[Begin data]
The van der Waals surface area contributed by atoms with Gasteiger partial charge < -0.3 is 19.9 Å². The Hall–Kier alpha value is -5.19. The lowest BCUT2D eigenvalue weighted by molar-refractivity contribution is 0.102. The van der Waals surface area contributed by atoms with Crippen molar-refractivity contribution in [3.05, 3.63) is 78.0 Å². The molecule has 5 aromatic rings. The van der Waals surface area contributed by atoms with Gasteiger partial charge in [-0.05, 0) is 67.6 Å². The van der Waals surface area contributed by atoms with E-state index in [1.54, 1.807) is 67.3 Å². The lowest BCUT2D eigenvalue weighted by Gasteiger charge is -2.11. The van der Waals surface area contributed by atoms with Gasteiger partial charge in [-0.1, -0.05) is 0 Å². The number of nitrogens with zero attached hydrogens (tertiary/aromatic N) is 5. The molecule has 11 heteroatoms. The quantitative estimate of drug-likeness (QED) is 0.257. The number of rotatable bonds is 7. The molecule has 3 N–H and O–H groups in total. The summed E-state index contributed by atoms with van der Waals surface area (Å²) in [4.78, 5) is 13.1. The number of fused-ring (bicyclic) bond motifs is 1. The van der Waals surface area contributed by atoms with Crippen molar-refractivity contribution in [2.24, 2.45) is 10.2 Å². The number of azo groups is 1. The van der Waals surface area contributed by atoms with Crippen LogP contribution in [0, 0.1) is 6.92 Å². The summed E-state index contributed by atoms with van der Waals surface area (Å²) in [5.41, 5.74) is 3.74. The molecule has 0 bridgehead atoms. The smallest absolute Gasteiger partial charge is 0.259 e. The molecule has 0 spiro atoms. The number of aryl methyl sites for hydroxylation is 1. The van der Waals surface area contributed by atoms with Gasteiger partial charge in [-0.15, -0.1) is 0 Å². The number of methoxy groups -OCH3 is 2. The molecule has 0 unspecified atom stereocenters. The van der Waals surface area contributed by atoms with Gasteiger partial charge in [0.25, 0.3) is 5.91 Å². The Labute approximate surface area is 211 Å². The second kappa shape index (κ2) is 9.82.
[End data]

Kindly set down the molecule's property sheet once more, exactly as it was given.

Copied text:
The van der Waals surface area contributed by atoms with Gasteiger partial charge < -0.3 is 19.9 Å². The Hall–Kier alpha value is -5.19. The lowest BCUT2D eigenvalue weighted by molar-refractivity contribution is 0.102. The van der Waals surface area contributed by atoms with Crippen molar-refractivity contribution in [3.05, 3.63) is 78.0 Å². The molecule has 5 aromatic rings. The van der Waals surface area contributed by atoms with Gasteiger partial charge in [-0.05, 0) is 67.6 Å². The van der Waals surface area contributed by atoms with E-state index in [1.54, 1.807) is 67.3 Å². The lowest BCUT2D eigenvalue weighted by Gasteiger charge is -2.11. The van der Waals surface area contributed by atoms with Gasteiger partial charge in [-0.1, -0.05) is 0 Å². The number of nitrogens with zero attached hydrogens (tertiary/aromatic N) is 5. The molecule has 11 heteroatoms. The quantitative estimate of drug-likeness (QED) is 0.257. The number of rotatable bonds is 7. The molecule has 3 N–H and O–H groups in total. The summed E-state index contributed by atoms with van der Waals surface area (Å²) in [4.78, 5) is 13.1. The number of fused-ring (bicyclic) bond motifs is 1. The van der Waals surface area contributed by atoms with Crippen molar-refractivity contribution in [2.24, 2.45) is 10.2 Å². The number of azo groups is 1. The van der Waals surface area contributed by atoms with Crippen LogP contribution in [0, 0.1) is 6.92 Å². The summed E-state index contributed by atoms with van der Waals surface area (Å²) in [5.41, 5.74) is 3.74. The molecule has 0 bridgehead atoms. The smallest absolute Gasteiger partial charge is 0.259 e. The molecule has 0 spiro atoms. The number of aryl methyl sites for hydroxylation is 1. The van der Waals surface area contributed by atoms with Gasteiger partial charge in [-0.15, -0.1) is 0 Å². The number of methoxy groups -OCH3 is 2. The molecule has 0 unspecified atom stereocenters. The van der Waals surface area contributed by atoms with Gasteiger partial charge in [0.25, 0.3) is 5.91 Å². The Labute approximate surface area is 211 Å². The second kappa shape index (κ2) is 9.82.